Skip to content

More Retirees Are Moving to the Mountain West

Boomers are migrating to states with mild climates and recreational options

A view of the Reno Nevada cityscape in winter

Getty Images

A new study shows that western and mountain states such as Nevada (Reno, pictured) and Wyoming are becoming increasingly popular landing spots for retirees.

While most retirees are staying put and opting to age in place these days, a newly released survey indicates that those who do move increasingly choose mountain and western states where they find a desirable combination of affordable housing, mild weather and outdoor recreational opportunities, such as skiing and hiking. 
United Van Lines’ National Movers Study, which is based on data from 110,000 moves that the company handled last year, found that the Mountain West region — which stretches from Arizona to Wyoming — attracted the biggest influx of older people, with 24.5 percent of those moving citing retirement as a reason for relocating. The Northeast, in contrast, saw the highest proportion of retiree departures, at 23.5 percent.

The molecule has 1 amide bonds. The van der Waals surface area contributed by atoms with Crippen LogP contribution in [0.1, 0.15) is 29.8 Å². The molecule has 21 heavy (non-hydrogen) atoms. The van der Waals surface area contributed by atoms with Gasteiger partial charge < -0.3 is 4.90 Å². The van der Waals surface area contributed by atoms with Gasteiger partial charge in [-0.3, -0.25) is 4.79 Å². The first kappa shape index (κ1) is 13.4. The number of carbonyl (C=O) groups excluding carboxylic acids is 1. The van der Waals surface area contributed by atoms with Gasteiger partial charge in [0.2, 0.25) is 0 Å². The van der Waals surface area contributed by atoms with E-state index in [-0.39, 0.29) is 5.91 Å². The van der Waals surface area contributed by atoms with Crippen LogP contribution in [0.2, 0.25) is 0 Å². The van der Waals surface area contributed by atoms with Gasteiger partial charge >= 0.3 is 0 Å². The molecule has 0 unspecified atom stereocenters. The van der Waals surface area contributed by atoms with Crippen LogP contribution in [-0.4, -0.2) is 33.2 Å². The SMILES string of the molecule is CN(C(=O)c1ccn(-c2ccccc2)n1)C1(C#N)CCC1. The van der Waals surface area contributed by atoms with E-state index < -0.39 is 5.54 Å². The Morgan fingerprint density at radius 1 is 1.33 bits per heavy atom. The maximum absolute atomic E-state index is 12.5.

The traditional retiree magnet of Florida still remains the most popular state, followed by Nevada, South Carolina, Arizona, Maine, Vermont, Wyoming, Delaware, Arkansas and New Mexico.
United Van Lines spokesperson Melissa Sullivan said that retiree relocation to the west represents a shift from several decades ago when older people mostly left northern states and headed southward. “We’re seeing retirees being attracted to more outdoor adventure destinations than in the past,” she said.
Michael Stoll, a professor of public policy and urban planning at UCLA and an expert in migration trends, said that Nevada has become an increasingly popular destination for retirees from nearby California, chiefly because of its lower housing costs.
Similarly, Vermont is emerging as a desirable spot for retirees from elsewhere in the Northeast because of its affordable housing and “low density, low stress” ambiance. It's also close to family and friends still living in the retirees' former hometowns, Stoll said.